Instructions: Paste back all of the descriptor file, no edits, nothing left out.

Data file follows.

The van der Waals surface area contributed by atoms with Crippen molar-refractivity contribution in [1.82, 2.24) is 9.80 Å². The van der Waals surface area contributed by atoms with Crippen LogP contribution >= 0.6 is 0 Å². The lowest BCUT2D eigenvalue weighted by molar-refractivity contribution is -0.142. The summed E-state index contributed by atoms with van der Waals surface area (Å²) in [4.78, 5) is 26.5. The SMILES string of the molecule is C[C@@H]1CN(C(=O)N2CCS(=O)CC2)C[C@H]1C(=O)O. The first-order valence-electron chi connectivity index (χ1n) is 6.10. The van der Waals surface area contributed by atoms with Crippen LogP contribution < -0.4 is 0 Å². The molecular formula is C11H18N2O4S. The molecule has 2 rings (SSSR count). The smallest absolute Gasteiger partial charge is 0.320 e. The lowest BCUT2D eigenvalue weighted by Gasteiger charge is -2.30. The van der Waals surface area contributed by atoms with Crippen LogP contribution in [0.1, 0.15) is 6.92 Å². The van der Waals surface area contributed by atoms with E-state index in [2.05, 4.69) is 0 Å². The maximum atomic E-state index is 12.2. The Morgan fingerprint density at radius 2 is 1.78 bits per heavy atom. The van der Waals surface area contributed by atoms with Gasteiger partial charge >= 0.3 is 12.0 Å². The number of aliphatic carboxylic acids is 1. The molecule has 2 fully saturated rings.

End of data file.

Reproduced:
The van der Waals surface area contributed by atoms with Crippen molar-refractivity contribution in [1.82, 2.24) is 9.80 Å². The van der Waals surface area contributed by atoms with Crippen LogP contribution >= 0.6 is 0 Å². The lowest BCUT2D eigenvalue weighted by molar-refractivity contribution is -0.142. The summed E-state index contributed by atoms with van der Waals surface area (Å²) in [4.78, 5) is 26.5. The SMILES string of the molecule is C[C@@H]1CN(C(=O)N2CCS(=O)CC2)C[C@H]1C(=O)O. The first-order valence-electron chi connectivity index (χ1n) is 6.10. The van der Waals surface area contributed by atoms with Crippen LogP contribution < -0.4 is 0 Å². The molecular formula is C11H18N2O4S. The molecule has 2 rings (SSSR count). The smallest absolute Gasteiger partial charge is 0.320 e. The lowest BCUT2D eigenvalue weighted by Gasteiger charge is -2.30. The van der Waals surface area contributed by atoms with Crippen LogP contribution in [0.1, 0.15) is 6.92 Å². The van der Waals surface area contributed by atoms with E-state index in [2.05, 4.69) is 0 Å². The maximum atomic E-state index is 12.2. The Morgan fingerprint density at radius 2 is 1.78 bits per heavy atom. The van der Waals surface area contributed by atoms with Gasteiger partial charge >= 0.3 is 12.0 Å². The number of aliphatic carboxylic acids is 1. The molecule has 2 fully saturated rings.